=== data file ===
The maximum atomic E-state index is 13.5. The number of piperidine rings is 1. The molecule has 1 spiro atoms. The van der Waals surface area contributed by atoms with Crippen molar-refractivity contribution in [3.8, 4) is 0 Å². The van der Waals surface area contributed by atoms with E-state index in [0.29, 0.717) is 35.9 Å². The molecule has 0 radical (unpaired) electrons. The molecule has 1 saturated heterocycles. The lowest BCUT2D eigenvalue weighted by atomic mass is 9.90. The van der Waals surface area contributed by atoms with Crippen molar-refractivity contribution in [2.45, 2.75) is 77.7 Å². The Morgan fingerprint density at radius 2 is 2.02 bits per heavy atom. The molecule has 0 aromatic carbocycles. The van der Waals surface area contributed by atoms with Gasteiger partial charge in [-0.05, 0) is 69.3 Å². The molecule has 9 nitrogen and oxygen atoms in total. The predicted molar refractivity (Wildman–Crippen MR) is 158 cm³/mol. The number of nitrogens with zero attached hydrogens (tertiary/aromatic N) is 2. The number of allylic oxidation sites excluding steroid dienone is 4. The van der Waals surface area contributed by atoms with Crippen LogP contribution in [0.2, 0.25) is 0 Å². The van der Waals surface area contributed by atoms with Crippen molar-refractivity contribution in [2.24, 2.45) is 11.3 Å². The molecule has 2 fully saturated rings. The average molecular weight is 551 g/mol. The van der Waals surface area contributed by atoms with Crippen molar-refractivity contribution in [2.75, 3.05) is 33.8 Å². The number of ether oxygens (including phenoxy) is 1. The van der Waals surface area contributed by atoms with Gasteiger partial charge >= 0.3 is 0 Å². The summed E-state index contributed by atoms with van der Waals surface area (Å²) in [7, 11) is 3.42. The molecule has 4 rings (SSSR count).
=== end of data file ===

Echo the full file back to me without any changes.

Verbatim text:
The maximum atomic E-state index is 13.5. The number of piperidine rings is 1. The molecule has 1 spiro atoms. The van der Waals surface area contributed by atoms with Crippen molar-refractivity contribution in [3.8, 4) is 0 Å². The van der Waals surface area contributed by atoms with E-state index in [0.29, 0.717) is 35.9 Å². The molecule has 0 radical (unpaired) electrons. The molecule has 1 saturated heterocycles. The lowest BCUT2D eigenvalue weighted by atomic mass is 9.90. The van der Waals surface area contributed by atoms with Crippen molar-refractivity contribution in [2.45, 2.75) is 77.7 Å². The Morgan fingerprint density at radius 2 is 2.02 bits per heavy atom. The molecule has 0 aromatic carbocycles. The van der Waals surface area contributed by atoms with Gasteiger partial charge in [-0.05, 0) is 69.3 Å². The molecule has 9 nitrogen and oxygen atoms in total. The predicted molar refractivity (Wildman–Crippen MR) is 158 cm³/mol. The number of nitrogens with zero attached hydrogens (tertiary/aromatic N) is 2. The number of allylic oxidation sites excluding steroid dienone is 4. The van der Waals surface area contributed by atoms with Crippen LogP contribution in [0.2, 0.25) is 0 Å². The van der Waals surface area contributed by atoms with Crippen molar-refractivity contribution in [2.24, 2.45) is 11.3 Å². The molecule has 2 fully saturated rings. The average molecular weight is 551 g/mol. The van der Waals surface area contributed by atoms with Crippen molar-refractivity contribution in [2.75, 3.05) is 33.8 Å². The number of ether oxygens (including phenoxy) is 1. The van der Waals surface area contributed by atoms with Gasteiger partial charge >= 0.3 is 0 Å². The summed E-state index contributed by atoms with van der Waals surface area (Å²) in [7, 11) is 3.42. The molecule has 4 rings (SSSR count).